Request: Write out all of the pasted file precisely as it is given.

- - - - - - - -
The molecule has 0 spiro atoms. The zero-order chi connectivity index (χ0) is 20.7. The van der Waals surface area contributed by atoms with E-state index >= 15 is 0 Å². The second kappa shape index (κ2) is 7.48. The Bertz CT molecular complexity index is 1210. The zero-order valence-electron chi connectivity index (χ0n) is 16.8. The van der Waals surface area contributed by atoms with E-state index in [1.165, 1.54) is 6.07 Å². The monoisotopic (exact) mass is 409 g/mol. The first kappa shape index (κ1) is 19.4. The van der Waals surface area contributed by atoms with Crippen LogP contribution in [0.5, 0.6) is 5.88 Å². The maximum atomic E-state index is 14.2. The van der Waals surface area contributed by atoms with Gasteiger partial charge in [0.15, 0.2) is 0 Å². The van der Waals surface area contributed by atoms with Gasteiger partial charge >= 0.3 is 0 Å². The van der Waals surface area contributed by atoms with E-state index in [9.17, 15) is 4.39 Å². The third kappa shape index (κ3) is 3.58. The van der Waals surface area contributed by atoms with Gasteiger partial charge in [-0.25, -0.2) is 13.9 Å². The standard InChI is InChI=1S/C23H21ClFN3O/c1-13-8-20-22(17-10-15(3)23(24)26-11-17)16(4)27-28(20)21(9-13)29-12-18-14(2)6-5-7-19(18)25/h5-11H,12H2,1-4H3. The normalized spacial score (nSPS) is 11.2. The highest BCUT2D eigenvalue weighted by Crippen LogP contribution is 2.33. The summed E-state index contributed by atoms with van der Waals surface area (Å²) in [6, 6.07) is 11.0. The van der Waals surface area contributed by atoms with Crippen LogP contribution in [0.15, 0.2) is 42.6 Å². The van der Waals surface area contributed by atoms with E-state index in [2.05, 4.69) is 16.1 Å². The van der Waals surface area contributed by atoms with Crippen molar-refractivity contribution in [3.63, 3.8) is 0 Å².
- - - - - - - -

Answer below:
The molecule has 0 spiro atoms. The zero-order chi connectivity index (χ0) is 20.7. The van der Waals surface area contributed by atoms with E-state index >= 15 is 0 Å². The second kappa shape index (κ2) is 7.48. The Bertz CT molecular complexity index is 1210. The zero-order valence-electron chi connectivity index (χ0n) is 16.8. The van der Waals surface area contributed by atoms with E-state index in [1.165, 1.54) is 6.07 Å². The monoisotopic (exact) mass is 409 g/mol. The first kappa shape index (κ1) is 19.4. The van der Waals surface area contributed by atoms with Crippen LogP contribution in [0.5, 0.6) is 5.88 Å². The maximum atomic E-state index is 14.2. The van der Waals surface area contributed by atoms with Gasteiger partial charge in [0.15, 0.2) is 0 Å². The van der Waals surface area contributed by atoms with Gasteiger partial charge >= 0.3 is 0 Å². The van der Waals surface area contributed by atoms with E-state index in [9.17, 15) is 4.39 Å². The third kappa shape index (κ3) is 3.58. The van der Waals surface area contributed by atoms with Gasteiger partial charge in [-0.25, -0.2) is 13.9 Å². The standard InChI is InChI=1S/C23H21ClFN3O/c1-13-8-20-22(17-10-15(3)23(24)26-11-17)16(4)27-28(20)21(9-13)29-12-18-14(2)6-5-7-19(18)25/h5-11H,12H2,1-4H3. The normalized spacial score (nSPS) is 11.2. The highest BCUT2D eigenvalue weighted by Crippen LogP contribution is 2.33. The summed E-state index contributed by atoms with van der Waals surface area (Å²) in [6, 6.07) is 11.0. The van der Waals surface area contributed by atoms with Crippen LogP contribution in [0.15, 0.2) is 42.6 Å². The van der Waals surface area contributed by atoms with E-state index in [2.05, 4.69) is 16.1 Å². The van der Waals surface area contributed by atoms with Crippen molar-refractivity contribution in [3.63, 3.8) is 0 Å².